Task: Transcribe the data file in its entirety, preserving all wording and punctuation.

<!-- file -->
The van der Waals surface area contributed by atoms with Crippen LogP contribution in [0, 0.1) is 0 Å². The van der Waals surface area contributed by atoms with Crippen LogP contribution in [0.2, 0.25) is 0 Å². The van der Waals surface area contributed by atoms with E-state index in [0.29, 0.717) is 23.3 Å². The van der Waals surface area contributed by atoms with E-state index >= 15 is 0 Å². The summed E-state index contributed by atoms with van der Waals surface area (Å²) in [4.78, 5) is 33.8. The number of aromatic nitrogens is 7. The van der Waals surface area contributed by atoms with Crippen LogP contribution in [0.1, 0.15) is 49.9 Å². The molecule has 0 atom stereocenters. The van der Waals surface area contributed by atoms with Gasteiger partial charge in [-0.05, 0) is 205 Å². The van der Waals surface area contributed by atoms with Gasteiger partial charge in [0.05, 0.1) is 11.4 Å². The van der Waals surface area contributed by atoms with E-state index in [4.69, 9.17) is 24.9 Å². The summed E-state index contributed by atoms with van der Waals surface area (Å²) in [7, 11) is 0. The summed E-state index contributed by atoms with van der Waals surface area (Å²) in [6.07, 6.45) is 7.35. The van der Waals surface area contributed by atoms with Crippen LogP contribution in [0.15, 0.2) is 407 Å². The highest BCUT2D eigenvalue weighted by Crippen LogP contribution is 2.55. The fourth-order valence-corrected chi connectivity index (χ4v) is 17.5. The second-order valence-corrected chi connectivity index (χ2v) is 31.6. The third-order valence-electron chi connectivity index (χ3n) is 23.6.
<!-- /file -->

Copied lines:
The van der Waals surface area contributed by atoms with Crippen LogP contribution in [0, 0.1) is 0 Å². The van der Waals surface area contributed by atoms with Crippen LogP contribution in [0.2, 0.25) is 0 Å². The van der Waals surface area contributed by atoms with E-state index in [0.29, 0.717) is 23.3 Å². The van der Waals surface area contributed by atoms with E-state index >= 15 is 0 Å². The summed E-state index contributed by atoms with van der Waals surface area (Å²) in [4.78, 5) is 33.8. The number of aromatic nitrogens is 7. The van der Waals surface area contributed by atoms with Crippen LogP contribution in [0.1, 0.15) is 49.9 Å². The molecule has 0 atom stereocenters. The van der Waals surface area contributed by atoms with Gasteiger partial charge in [-0.05, 0) is 205 Å². The van der Waals surface area contributed by atoms with Gasteiger partial charge in [0.05, 0.1) is 11.4 Å². The van der Waals surface area contributed by atoms with E-state index in [4.69, 9.17) is 24.9 Å². The summed E-state index contributed by atoms with van der Waals surface area (Å²) in [7, 11) is 0. The summed E-state index contributed by atoms with van der Waals surface area (Å²) in [6.07, 6.45) is 7.35. The van der Waals surface area contributed by atoms with Crippen LogP contribution in [0.15, 0.2) is 407 Å². The highest BCUT2D eigenvalue weighted by Crippen LogP contribution is 2.55. The fourth-order valence-corrected chi connectivity index (χ4v) is 17.5. The second-order valence-corrected chi connectivity index (χ2v) is 31.6. The third-order valence-electron chi connectivity index (χ3n) is 23.6.